Indeed, it can be difficult for IT teams to appreciate what may be of legal relevance, and likewise difficult for lawyers to appreciate the nuances, corollaries and limitations of technical information provided by the IT team. Sometimes what appears to be a complete response to a question or request is not fully accurate or a complete picture. IT experts play an important role as interpreters between IT specialists, the advisers and the courts.

In some cases, specific subject matter expertise can be vital to understanding the evidence in context, while in others the ability to analyse many data sources to identify patterns of behaviour and draw conclusions as to a likely sequence of events is paramount.

Breadth and depth of technical knowledge demands in complex technology disputes

Another significant challenge in technology disputes is the great variability of IT systems in combination with the depth to which these may need to be explored. In contrast with some other complex data-drive areas such as financial accounting where the foundations are more clearly defined and structured, the IT landscape is far less organised and predictable. Moreover, the scope of data in disputes has skyrocketed, with increased creation and retention of information, largely due to lower costs of cloud storage, a post big-data revolution focus on using data to drive insights, and an evolution in courtroom tolerance for broad data submissions.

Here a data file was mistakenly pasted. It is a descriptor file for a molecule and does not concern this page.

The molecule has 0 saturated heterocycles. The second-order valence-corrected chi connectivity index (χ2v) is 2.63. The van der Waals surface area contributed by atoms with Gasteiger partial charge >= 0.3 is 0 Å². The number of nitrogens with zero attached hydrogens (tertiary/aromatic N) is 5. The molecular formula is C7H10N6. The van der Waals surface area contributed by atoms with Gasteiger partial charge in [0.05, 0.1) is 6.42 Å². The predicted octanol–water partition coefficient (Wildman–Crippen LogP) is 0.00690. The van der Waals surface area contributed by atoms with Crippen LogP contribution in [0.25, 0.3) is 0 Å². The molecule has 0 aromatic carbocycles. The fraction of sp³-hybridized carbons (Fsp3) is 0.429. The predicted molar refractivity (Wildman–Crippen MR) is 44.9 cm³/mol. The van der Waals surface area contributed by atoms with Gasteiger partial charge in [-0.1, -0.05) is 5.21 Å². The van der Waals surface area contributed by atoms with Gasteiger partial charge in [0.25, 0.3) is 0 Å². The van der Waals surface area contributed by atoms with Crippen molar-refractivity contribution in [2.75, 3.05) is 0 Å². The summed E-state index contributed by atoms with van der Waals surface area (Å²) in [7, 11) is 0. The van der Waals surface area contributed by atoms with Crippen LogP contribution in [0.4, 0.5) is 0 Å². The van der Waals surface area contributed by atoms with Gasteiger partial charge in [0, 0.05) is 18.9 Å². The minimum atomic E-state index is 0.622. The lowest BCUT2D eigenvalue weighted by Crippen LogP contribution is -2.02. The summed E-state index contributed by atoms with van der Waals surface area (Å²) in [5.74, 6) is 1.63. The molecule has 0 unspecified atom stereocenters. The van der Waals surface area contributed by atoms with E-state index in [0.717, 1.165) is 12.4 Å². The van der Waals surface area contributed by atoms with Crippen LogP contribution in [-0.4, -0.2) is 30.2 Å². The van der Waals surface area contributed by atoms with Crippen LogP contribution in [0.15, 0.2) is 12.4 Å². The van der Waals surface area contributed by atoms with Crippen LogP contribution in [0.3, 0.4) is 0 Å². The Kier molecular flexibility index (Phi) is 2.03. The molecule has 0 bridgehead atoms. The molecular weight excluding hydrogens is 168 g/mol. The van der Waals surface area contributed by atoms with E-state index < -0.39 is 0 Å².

Disputed matters are rarely well delineated, so both breadth and depth of an expert witness’s knowledge can be crucial factors.

The pace of technological change

Many business sectors change rapidly but few have experienced such long periods of continuous change as the IT sector. That change can create significant disconnects between contractual terms and the IT landscape they are applied to. In a recent software licensing case, a client held perpetual licenses in 2024 that were acquired under documentation from 1998. It is common to find parties in these circumstances disputing what is meant by a “processor” when the same term that was once used to refer to a single, physical silicon chip may now be applied to a virtual processor that has a transient existence inside a physically distributed virtual network of interconnected hardware.

The growth in data created every year follows an exponential pattern. In technology disputes it is not just scale that presents a challenge, it is also variety and dispersion. Email, dozens of corporate and personal messaging applications, collaboration tools, social networks and cloud productivity platforms have all become vehicles for corporate activity that may be relevant in a dispute.